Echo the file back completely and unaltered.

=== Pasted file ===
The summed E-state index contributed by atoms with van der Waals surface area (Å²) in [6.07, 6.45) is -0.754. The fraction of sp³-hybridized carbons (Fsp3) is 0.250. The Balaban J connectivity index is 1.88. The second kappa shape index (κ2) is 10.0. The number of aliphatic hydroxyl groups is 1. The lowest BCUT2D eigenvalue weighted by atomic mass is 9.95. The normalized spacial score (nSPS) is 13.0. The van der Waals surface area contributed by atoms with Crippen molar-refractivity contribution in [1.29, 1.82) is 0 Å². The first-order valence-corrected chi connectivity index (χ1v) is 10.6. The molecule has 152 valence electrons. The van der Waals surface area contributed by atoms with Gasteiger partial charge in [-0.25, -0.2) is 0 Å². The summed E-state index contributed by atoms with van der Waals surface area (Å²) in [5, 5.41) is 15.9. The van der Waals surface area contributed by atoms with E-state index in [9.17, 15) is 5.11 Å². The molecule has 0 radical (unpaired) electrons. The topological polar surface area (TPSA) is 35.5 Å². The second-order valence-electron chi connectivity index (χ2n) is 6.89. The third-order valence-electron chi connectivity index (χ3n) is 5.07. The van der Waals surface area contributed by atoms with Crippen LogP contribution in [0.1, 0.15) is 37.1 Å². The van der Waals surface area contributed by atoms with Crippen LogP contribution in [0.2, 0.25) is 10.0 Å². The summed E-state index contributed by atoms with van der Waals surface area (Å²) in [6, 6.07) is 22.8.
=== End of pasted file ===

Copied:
The summed E-state index contributed by atoms with van der Waals surface area (Å²) in [6.07, 6.45) is -0.754. The fraction of sp³-hybridized carbons (Fsp3) is 0.250. The Balaban J connectivity index is 1.88. The second kappa shape index (κ2) is 10.0. The number of aliphatic hydroxyl groups is 1. The lowest BCUT2D eigenvalue weighted by atomic mass is 9.95. The normalized spacial score (nSPS) is 13.0. The van der Waals surface area contributed by atoms with Crippen molar-refractivity contribution in [1.29, 1.82) is 0 Å². The first-order valence-corrected chi connectivity index (χ1v) is 10.6. The molecule has 152 valence electrons. The van der Waals surface area contributed by atoms with Gasteiger partial charge in [-0.25, -0.2) is 0 Å². The summed E-state index contributed by atoms with van der Waals surface area (Å²) in [5, 5.41) is 15.9. The van der Waals surface area contributed by atoms with E-state index in [9.17, 15) is 5.11 Å². The molecule has 0 radical (unpaired) electrons. The topological polar surface area (TPSA) is 35.5 Å². The second-order valence-electron chi connectivity index (χ2n) is 6.89. The third-order valence-electron chi connectivity index (χ3n) is 5.07. The van der Waals surface area contributed by atoms with Crippen LogP contribution in [0.1, 0.15) is 37.1 Å². The van der Waals surface area contributed by atoms with Crippen LogP contribution in [0.2, 0.25) is 10.0 Å². The summed E-state index contributed by atoms with van der Waals surface area (Å²) in [6, 6.07) is 22.8.